Many veterans returning to or entering college for the first time will have no idea how a newly acquired injury (physical or psychological health-related) may impact their learning, especially if no previous learning difficulties had been present prior to their military experience. Additionally, a veteran may be discharged from the military without realizing that she or he may experience a significant learning or memory-related impairment, since a true diagnosis of PTSD, and in some cases a mild TBI, can occur after the service member has separated from military service. All of this is often compounded by the fact that most veterans will not identify themselves as a person with a disability. Most are probably unfamiliar with the term “reasonable accommodations” and don’t know how to access them. Therefore, it is all the more important for faculty and staff to be aware of the potential need for accommodations.
For faculty: Do not presume to know the needs of military students, nor should you assume the needs and potential accommodations needed by one student veteran will be the same for others. Consider including a statement on every course syllabus inviting students to meet with you confidentially should a need for academic adjustments or accommodations be necessary or arise at any time during the course.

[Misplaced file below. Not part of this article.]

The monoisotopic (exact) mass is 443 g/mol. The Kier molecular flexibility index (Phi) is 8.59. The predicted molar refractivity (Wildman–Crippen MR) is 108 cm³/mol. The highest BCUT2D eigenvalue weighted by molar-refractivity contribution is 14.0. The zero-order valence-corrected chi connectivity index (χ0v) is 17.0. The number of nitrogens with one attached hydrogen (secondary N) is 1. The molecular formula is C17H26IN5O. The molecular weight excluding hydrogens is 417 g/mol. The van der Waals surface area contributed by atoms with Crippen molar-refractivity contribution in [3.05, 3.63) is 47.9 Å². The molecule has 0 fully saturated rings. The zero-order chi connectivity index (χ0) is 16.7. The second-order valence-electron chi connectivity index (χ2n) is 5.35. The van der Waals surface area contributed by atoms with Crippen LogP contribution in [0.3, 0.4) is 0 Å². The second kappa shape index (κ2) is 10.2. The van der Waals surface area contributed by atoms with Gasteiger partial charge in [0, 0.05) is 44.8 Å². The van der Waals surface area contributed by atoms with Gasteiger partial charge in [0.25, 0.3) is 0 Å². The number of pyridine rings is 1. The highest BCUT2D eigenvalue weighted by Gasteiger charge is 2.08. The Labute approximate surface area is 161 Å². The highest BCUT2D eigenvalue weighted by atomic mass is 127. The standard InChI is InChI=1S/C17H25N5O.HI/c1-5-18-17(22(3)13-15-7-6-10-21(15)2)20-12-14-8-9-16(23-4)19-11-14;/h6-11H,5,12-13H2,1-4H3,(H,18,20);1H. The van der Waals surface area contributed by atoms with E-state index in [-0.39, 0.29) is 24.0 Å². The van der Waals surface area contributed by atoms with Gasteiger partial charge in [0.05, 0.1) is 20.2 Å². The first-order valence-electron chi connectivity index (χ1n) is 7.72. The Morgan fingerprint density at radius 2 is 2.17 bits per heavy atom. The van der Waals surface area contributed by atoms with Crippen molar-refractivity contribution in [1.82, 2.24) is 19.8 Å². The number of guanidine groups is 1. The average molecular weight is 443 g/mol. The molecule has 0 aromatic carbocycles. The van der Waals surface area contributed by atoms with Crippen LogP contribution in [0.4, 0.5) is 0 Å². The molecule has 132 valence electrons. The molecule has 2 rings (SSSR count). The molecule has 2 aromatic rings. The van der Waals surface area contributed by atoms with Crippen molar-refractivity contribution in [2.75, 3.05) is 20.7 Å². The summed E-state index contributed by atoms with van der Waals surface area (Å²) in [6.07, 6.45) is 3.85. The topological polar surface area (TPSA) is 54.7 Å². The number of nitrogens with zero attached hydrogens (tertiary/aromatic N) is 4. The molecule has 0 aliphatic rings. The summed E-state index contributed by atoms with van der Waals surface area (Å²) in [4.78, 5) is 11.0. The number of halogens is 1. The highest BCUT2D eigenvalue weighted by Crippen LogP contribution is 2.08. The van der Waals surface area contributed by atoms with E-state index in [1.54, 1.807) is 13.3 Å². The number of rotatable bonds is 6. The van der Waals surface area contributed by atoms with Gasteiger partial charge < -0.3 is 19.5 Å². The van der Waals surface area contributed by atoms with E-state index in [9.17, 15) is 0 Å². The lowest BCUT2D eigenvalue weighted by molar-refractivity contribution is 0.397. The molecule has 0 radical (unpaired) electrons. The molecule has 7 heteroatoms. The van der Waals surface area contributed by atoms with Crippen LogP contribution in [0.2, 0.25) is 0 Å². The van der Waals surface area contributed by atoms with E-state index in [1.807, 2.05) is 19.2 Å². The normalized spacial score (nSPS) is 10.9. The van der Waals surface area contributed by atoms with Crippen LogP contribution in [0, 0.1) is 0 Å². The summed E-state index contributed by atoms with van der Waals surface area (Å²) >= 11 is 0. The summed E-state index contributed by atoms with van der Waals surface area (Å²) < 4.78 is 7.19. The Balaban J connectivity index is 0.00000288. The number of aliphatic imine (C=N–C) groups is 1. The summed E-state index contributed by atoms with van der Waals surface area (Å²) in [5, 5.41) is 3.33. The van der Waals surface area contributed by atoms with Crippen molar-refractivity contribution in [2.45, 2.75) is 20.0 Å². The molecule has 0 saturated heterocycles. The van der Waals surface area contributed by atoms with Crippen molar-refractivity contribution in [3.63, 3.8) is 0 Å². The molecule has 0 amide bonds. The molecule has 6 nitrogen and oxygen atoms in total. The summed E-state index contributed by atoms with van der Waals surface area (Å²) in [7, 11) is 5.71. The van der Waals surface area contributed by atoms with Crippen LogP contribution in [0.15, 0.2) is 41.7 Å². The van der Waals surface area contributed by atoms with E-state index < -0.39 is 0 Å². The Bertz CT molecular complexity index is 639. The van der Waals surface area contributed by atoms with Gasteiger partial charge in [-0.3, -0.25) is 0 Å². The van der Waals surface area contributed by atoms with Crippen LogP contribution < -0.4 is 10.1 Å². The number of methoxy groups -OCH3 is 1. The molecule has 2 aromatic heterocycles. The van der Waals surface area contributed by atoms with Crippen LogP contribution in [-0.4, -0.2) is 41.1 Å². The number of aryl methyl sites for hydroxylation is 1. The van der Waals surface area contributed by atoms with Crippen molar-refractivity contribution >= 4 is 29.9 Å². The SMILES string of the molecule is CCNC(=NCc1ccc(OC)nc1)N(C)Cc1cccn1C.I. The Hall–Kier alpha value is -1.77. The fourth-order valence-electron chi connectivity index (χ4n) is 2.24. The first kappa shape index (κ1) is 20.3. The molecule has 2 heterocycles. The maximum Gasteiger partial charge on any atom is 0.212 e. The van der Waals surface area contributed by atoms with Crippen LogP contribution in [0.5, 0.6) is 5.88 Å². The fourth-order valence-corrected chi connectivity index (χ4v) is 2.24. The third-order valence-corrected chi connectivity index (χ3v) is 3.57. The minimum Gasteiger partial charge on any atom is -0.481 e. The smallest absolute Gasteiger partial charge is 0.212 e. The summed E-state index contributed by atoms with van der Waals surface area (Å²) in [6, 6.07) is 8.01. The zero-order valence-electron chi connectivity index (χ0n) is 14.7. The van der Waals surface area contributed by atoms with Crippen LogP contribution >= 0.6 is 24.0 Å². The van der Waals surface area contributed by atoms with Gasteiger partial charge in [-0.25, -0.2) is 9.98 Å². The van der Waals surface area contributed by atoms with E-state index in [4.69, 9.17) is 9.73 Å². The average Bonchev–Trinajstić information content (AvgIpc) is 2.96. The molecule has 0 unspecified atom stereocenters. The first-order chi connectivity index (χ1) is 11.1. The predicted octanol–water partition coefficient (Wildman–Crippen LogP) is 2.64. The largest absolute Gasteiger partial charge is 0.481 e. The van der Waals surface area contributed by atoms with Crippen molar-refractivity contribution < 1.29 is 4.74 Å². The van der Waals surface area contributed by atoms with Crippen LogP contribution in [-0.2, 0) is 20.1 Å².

For staff, including disability support service staff: Helping student veterans understand the fine distinctions between a VA disability rating and a disability under the Americans with Disabilities Act or Section 504 of the Rehabilitation Act is an important task, as is presenting information about their rights and responsibilities should an accommodation be necessary in education or the workforce.
Unfortunately, stigma does exist, especially with regard to mental health and cognitive abilities. One participant in the ACE Veteran Success Jam stated, “Many vets see claiming disability services as a stigma that reflects negatively on their service. Pride of service sometimes conflicts with acknowledgment that some experiences may have affected their ability to concentrate/study.” Another indicated that her school changed the name of its disability office from Disability Services to Campus Access Services to reduce the stigma, not only for veterans, but also for other students with disabilities who might be reluctant to come forward and discuss their needs.
Accommodating the needs of veterans does not mean that you have to drastically change how you teach. However, being aware of the issues veterans face and being accommodating to their needs can ease their transition from military life to the civilian classroom, and improve the educational experience for all students.